Explore the map of Italian wine regions and major wine varieties. Learn about the 20 Italian wine regions and which ones to try first when delving into Italian wines.
Italian wine is one of the most difficult regions to get to know. Why? Well for one, the Italians use an esoteric wine labeling system, much like the French.
But that’s not even the biggest problem in terms of familiarizing yourself with Italian wines. The hardest part is learning all the different grape varieties.
At the moment, there are about 350 official Italian wine varieties. There have been rumors that over 2,000 different Italian grapes exist, but this might be a bit of an exaggeration– something Italians do well.
Italian Wine Regions
Italy produces a huge amount of table wine, Vermouth, and cooking wines (such as Marsala). That being said, there are 3 major regions that produce high quality table wines and they are: Veneto, Tuscany, and Piedmont!
The list of Italian wine regions is organized by highest volume of DOC wines. This removes all the grapes and wines produced for making vinegar and cooking wine and low quality table wine.
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A “controlled designation of origin” is a quality assurance label for Italian wine and cheese. D.O.C.G. is the highest level of this assurance label.
A “typical geographic indication” is another type of quality assurance label for Italian wine. Wines made with non-Italian grapes like Merlot and Chardonnay often fall under this category.
Veneto (~18% DOC production)
Keep your eyes peeled for reds and a rich white wine called Soave.
Veneto is known for the Valpolicella region which is known for producing Amarone della Valpolicella. Besides the great red blends of Valpolicella made with Corvina, Rondinella, and Molinara, there are also several fine Merlot-based IGT wines in this area. For white wines, Garganega is the white grape that makes Soave (‘swah-vay’), a wine that’s rich like Chardonnay. Check out the article below on finding wines from Veneto.
Tuscany (~17% DOC production)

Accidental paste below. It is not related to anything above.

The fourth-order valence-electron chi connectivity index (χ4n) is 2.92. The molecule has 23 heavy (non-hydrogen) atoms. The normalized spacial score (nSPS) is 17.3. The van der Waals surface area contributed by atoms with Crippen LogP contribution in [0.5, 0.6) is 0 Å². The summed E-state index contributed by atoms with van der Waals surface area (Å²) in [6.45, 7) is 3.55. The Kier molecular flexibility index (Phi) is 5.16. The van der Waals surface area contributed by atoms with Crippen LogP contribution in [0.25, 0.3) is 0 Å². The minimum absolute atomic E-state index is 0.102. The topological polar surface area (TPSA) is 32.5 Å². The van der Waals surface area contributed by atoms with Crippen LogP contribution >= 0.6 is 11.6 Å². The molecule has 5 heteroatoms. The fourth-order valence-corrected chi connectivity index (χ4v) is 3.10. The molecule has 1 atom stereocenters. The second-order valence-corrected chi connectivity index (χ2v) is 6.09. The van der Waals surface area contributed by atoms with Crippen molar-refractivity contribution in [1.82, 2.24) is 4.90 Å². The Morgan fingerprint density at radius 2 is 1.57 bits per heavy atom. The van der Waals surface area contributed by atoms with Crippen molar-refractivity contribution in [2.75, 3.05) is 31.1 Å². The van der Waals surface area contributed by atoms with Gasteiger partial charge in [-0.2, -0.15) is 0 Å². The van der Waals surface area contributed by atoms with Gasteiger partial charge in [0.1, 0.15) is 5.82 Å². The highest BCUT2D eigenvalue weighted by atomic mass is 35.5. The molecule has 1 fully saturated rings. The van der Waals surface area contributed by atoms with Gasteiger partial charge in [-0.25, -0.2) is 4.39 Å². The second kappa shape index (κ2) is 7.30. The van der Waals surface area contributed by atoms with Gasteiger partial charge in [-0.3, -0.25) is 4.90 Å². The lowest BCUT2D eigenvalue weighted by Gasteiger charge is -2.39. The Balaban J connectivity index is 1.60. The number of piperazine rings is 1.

Try red wines from Tuscany as well as a sweet wine called Vin Santo.
Tuscany is home to the Chianti region which is the most famous region for Sangiovese. When Sangiovese became the required major grape in Chianti during the 1970s, the other noble grapes (Cab and Merlot) ended up creating a new style of wine: Super Tuscan.
For white wines in this region, keep in mind that Trebbiano is Italy’s most produced white grape and Vermentino has quite a few taste similarities to Sauvignon Blanc.
Piedmont (~11% DOC production)
Try red wines and Moscato d’Asti from this area.
Nebbiolo is a grape with high tannins and pale color that has long been famous for its bristling acidity and high tannin.
Want more in-depth info? Read the essential guide on
Piedmont Wine Region with Maps
Emilia-Romagna (~9% DOC production)
Eat the cheese from Parma and drink Lambrusco.
Lambrusco has long been thought of as a cheap, sweet, fruity wine. Now there are several outstanding off-dry to totally dry Lambruscos from Emilia-Romagna.
Lombardy (~7% DOC production)
Check out Pinot Nero and Sparkling wines from Lombardy.
Valtellina is within Lombardy, close to Lake Como. Nebbiolo is the red wine produced here but it’s called Chiavennasca; it’s lighter and more “pinot-like” than its Piemontese sister. Lombardy also produces some great Pinot Noir (they call it Pinot Nero) especially around Oltrepò Pavese.
The sparkling wine is called Franciacorta and is made with Pinot Noir, Chardonnay, and Pinot Blanc grapes in the same style as Champagne.
Umbria (~7% DOC production)
Look for great valued Sangiovese and Orvieto (a white wine).
Sagrantino is the red grape variety in Umbria that people go crazy over. In Montefalco, you’ll find Sagrantino, but there’s also a fair amount of strawberry-like Sangiovese in the region. The white grape here is called Grechetto, which is one of the grapes in Orvieto. It’s minerally and zesty qualities are similar to Pinot Grigio, with a distinct green almond flavor.